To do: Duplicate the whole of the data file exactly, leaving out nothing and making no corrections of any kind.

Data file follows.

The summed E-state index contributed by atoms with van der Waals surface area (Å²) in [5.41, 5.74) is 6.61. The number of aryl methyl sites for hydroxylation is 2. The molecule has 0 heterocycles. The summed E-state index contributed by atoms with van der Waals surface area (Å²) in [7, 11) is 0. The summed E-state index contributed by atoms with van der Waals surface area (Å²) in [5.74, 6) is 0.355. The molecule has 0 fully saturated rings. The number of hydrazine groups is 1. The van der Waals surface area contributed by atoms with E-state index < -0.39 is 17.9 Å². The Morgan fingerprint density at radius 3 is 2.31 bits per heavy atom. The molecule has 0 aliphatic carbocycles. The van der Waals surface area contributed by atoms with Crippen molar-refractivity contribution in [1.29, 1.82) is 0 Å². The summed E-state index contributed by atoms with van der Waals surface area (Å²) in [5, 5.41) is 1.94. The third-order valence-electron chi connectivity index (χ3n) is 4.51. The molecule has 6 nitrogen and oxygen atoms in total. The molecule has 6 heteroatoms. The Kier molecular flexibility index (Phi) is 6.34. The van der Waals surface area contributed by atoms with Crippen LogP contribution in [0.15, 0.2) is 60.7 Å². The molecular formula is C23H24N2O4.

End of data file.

The summed E-state index contributed by atoms with van der Waals surface area (Å²) in [5.41, 5.74) is 6.61. The number of aryl methyl sites for hydroxylation is 2. The molecule has 0 heterocycles. The summed E-state index contributed by atoms with van der Waals surface area (Å²) in [7, 11) is 0. The summed E-state index contributed by atoms with van der Waals surface area (Å²) in [5.74, 6) is 0.355. The molecule has 0 fully saturated rings. The number of hydrazine groups is 1. The van der Waals surface area contributed by atoms with E-state index < -0.39 is 17.9 Å². The Morgan fingerprint density at radius 3 is 2.31 bits per heavy atom. The molecule has 0 aliphatic carbocycles. The van der Waals surface area contributed by atoms with Crippen molar-refractivity contribution in [1.29, 1.82) is 0 Å². The summed E-state index contributed by atoms with van der Waals surface area (Å²) in [5, 5.41) is 1.94. The third-order valence-electron chi connectivity index (χ3n) is 4.51. The molecule has 6 nitrogen and oxygen atoms in total. The molecule has 6 heteroatoms. The Kier molecular flexibility index (Phi) is 6.34. The van der Waals surface area contributed by atoms with Crippen LogP contribution in [0.15, 0.2) is 60.7 Å². The molecular formula is C23H24N2O4.